Table 4-1: Monte Carlo concepts in mathematics and physics.
Concept Markov chain symbol Physics symbol
State Space S Q
State x q
Probability Distribution e- S/Z
rather than in discrete steps. The results are almost the same, although the mathematical
framework becomes a little bit more involved.
To continue the discussion, it is appropriate at this point to narrow the scope and
consider the physical context in which we will work.
4.1.2 Expectation Values of Operators
Let us consider a physical system with dynamical variables denoted collectively by
q and let q live in some space Q which will have any mathematical structure needed to
perform the operations that follow. If S is the euclidian action then the expectation value
of an operator is written:
(F) dqF(q)e-S(q), (46)
where Z = fQ dqe-S(q) and F is the operator in question. Clearly, from the form of (4-6)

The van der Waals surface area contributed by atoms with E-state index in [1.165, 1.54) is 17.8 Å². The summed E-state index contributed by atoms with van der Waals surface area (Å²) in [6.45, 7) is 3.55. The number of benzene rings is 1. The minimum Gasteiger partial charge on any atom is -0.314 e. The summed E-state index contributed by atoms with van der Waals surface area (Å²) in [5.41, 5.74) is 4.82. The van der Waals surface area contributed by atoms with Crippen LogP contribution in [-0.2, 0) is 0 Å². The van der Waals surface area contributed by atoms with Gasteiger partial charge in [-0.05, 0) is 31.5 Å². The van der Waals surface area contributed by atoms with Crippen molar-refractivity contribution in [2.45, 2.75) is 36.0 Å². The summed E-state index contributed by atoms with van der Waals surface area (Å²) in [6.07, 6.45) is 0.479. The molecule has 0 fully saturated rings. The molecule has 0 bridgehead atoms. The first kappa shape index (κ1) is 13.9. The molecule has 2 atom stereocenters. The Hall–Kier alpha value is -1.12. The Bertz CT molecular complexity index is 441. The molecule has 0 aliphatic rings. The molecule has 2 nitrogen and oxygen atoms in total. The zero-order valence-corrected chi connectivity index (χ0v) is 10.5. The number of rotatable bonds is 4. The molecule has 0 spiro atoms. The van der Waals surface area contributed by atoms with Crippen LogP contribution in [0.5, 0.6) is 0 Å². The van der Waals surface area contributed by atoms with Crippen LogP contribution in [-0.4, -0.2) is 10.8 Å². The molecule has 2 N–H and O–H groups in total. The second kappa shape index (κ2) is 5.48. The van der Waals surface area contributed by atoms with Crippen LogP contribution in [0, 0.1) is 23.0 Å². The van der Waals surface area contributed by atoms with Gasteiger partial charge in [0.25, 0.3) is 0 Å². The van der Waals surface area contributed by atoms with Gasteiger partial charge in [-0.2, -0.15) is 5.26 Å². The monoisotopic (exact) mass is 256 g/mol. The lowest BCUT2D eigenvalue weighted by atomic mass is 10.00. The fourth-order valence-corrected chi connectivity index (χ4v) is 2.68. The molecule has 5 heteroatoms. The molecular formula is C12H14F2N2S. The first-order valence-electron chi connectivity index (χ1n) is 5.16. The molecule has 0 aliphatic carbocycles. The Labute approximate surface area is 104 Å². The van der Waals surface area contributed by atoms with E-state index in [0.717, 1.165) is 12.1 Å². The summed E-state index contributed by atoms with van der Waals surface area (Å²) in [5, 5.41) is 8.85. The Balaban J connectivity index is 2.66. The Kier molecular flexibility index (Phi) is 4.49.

the integral is supported by the regions in Q where e-s is large. Standard optimization
yield the classical equations of motion for q. In quantum field theory a traditional next
step would be normal perturbation techniques, to expand the non-gaussian part of e-s
in powers of the coupling constant. But in anticipation for the application of stochastic
methods we interpret (4-6) as the statistical average of F weighted with the probability
S
distribution -- which it of course is. With Q finite we are in an exact application of the
Monte Carlo methods discussed earlier, with a translation of notation summarized in table
4-1.
We are interested in the special case of a quantum field theory represented as
a Lightcone World Sheet. In this case the space Q is the set of all (allowed) field